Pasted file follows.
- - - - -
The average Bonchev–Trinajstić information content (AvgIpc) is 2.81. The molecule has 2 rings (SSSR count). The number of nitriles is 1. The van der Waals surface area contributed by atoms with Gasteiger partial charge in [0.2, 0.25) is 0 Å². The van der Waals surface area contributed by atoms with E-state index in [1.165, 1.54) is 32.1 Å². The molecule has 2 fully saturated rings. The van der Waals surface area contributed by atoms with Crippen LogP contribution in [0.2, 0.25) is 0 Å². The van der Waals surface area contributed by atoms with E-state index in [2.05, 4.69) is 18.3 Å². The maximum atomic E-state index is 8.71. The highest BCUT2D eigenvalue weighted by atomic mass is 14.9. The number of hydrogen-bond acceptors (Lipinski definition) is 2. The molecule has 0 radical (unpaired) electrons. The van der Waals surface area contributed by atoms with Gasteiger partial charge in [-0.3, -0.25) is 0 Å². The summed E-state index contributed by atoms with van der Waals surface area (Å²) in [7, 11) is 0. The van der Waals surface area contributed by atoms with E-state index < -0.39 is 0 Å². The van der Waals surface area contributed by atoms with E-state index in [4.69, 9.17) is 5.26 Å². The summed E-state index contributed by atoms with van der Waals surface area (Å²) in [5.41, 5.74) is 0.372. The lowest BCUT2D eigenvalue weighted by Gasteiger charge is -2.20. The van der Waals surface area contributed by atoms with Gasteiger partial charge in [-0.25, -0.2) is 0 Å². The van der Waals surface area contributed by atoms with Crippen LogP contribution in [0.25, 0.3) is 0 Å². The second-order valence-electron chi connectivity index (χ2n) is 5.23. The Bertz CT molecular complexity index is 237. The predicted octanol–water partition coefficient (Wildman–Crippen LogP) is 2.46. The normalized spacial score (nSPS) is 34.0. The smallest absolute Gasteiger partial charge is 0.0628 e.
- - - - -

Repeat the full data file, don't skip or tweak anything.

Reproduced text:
The average Bonchev–Trinajstić information content (AvgIpc) is 2.81. The molecule has 2 rings (SSSR count). The number of nitriles is 1. The van der Waals surface area contributed by atoms with Gasteiger partial charge in [0.2, 0.25) is 0 Å². The van der Waals surface area contributed by atoms with E-state index in [1.165, 1.54) is 32.1 Å². The molecule has 2 fully saturated rings. The van der Waals surface area contributed by atoms with Crippen LogP contribution in [0.2, 0.25) is 0 Å². The van der Waals surface area contributed by atoms with E-state index in [2.05, 4.69) is 18.3 Å². The maximum atomic E-state index is 8.71. The highest BCUT2D eigenvalue weighted by atomic mass is 14.9. The number of hydrogen-bond acceptors (Lipinski definition) is 2. The molecule has 0 radical (unpaired) electrons. The van der Waals surface area contributed by atoms with Gasteiger partial charge in [-0.3, -0.25) is 0 Å². The summed E-state index contributed by atoms with van der Waals surface area (Å²) in [7, 11) is 0. The van der Waals surface area contributed by atoms with E-state index < -0.39 is 0 Å². The van der Waals surface area contributed by atoms with E-state index in [4.69, 9.17) is 5.26 Å². The summed E-state index contributed by atoms with van der Waals surface area (Å²) in [5.41, 5.74) is 0.372. The lowest BCUT2D eigenvalue weighted by Gasteiger charge is -2.20. The van der Waals surface area contributed by atoms with Gasteiger partial charge in [-0.25, -0.2) is 0 Å². The van der Waals surface area contributed by atoms with Crippen LogP contribution in [0.25, 0.3) is 0 Å². The second-order valence-electron chi connectivity index (χ2n) is 5.23. The Bertz CT molecular complexity index is 237. The predicted octanol–water partition coefficient (Wildman–Crippen LogP) is 2.46. The normalized spacial score (nSPS) is 34.0. The smallest absolute Gasteiger partial charge is 0.0628 e.